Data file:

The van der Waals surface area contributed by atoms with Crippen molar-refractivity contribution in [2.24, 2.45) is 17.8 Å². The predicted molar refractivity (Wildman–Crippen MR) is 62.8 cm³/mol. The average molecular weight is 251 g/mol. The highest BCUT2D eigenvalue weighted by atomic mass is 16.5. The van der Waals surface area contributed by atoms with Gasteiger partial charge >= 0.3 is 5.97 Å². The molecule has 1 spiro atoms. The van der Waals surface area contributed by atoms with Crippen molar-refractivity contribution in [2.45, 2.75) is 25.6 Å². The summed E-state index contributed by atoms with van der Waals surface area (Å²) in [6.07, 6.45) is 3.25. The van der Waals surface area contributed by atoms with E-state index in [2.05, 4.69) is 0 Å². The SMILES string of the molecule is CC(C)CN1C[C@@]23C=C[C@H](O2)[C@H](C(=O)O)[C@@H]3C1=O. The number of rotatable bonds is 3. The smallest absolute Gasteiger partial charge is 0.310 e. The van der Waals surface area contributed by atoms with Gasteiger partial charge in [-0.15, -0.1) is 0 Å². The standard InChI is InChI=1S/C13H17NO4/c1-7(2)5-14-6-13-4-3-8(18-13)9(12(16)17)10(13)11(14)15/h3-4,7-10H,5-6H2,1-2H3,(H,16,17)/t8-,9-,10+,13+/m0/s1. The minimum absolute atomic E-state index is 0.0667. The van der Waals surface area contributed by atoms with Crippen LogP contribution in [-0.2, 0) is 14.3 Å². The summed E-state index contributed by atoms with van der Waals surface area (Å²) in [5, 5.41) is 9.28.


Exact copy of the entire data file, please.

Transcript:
The van der Waals surface area contributed by atoms with Crippen molar-refractivity contribution in [2.24, 2.45) is 17.8 Å². The predicted molar refractivity (Wildman–Crippen MR) is 62.8 cm³/mol. The average molecular weight is 251 g/mol. The highest BCUT2D eigenvalue weighted by atomic mass is 16.5. The van der Waals surface area contributed by atoms with Gasteiger partial charge >= 0.3 is 5.97 Å². The molecule has 1 spiro atoms. The van der Waals surface area contributed by atoms with Crippen molar-refractivity contribution in [2.45, 2.75) is 25.6 Å². The summed E-state index contributed by atoms with van der Waals surface area (Å²) in [6.07, 6.45) is 3.25. The van der Waals surface area contributed by atoms with E-state index in [2.05, 4.69) is 0 Å². The SMILES string of the molecule is CC(C)CN1C[C@@]23C=C[C@H](O2)[C@H](C(=O)O)[C@@H]3C1=O. The number of rotatable bonds is 3. The smallest absolute Gasteiger partial charge is 0.310 e. The van der Waals surface area contributed by atoms with Gasteiger partial charge in [-0.15, -0.1) is 0 Å². The standard InChI is InChI=1S/C13H17NO4/c1-7(2)5-14-6-13-4-3-8(18-13)9(12(16)17)10(13)11(14)15/h3-4,7-10H,5-6H2,1-2H3,(H,16,17)/t8-,9-,10+,13+/m0/s1. The minimum absolute atomic E-state index is 0.0667. The van der Waals surface area contributed by atoms with Crippen LogP contribution in [-0.2, 0) is 14.3 Å². The summed E-state index contributed by atoms with van der Waals surface area (Å²) in [5, 5.41) is 9.28.